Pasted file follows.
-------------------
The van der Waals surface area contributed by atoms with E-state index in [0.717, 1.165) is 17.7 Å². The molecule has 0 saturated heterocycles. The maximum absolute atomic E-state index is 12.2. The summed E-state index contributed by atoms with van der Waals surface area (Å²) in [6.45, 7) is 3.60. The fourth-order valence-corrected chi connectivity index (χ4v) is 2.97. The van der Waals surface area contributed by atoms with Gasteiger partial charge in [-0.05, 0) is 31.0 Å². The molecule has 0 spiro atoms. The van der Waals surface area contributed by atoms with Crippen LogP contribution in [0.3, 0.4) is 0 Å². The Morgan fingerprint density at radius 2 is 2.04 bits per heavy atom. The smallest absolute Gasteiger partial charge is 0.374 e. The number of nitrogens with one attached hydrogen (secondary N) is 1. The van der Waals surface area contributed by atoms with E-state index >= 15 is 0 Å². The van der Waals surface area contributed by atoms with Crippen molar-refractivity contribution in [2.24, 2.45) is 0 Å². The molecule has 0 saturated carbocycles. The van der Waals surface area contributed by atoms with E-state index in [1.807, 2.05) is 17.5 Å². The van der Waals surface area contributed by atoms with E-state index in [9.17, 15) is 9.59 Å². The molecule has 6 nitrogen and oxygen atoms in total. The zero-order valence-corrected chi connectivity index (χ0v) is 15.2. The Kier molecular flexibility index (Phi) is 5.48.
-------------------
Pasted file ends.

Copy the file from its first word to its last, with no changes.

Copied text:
The van der Waals surface area contributed by atoms with E-state index in [0.717, 1.165) is 17.7 Å². The molecule has 0 saturated heterocycles. The maximum absolute atomic E-state index is 12.2. The summed E-state index contributed by atoms with van der Waals surface area (Å²) in [6.45, 7) is 3.60. The fourth-order valence-corrected chi connectivity index (χ4v) is 2.97. The van der Waals surface area contributed by atoms with Gasteiger partial charge in [-0.05, 0) is 31.0 Å². The molecule has 0 spiro atoms. The van der Waals surface area contributed by atoms with Crippen LogP contribution in [0.3, 0.4) is 0 Å². The Morgan fingerprint density at radius 2 is 2.04 bits per heavy atom. The smallest absolute Gasteiger partial charge is 0.374 e. The number of nitrogens with one attached hydrogen (secondary N) is 1. The van der Waals surface area contributed by atoms with E-state index >= 15 is 0 Å². The van der Waals surface area contributed by atoms with Crippen molar-refractivity contribution in [2.24, 2.45) is 0 Å². The molecule has 0 saturated carbocycles. The van der Waals surface area contributed by atoms with E-state index in [1.807, 2.05) is 17.5 Å². The van der Waals surface area contributed by atoms with E-state index in [9.17, 15) is 9.59 Å². The molecule has 6 nitrogen and oxygen atoms in total. The zero-order valence-corrected chi connectivity index (χ0v) is 15.2. The Kier molecular flexibility index (Phi) is 5.48.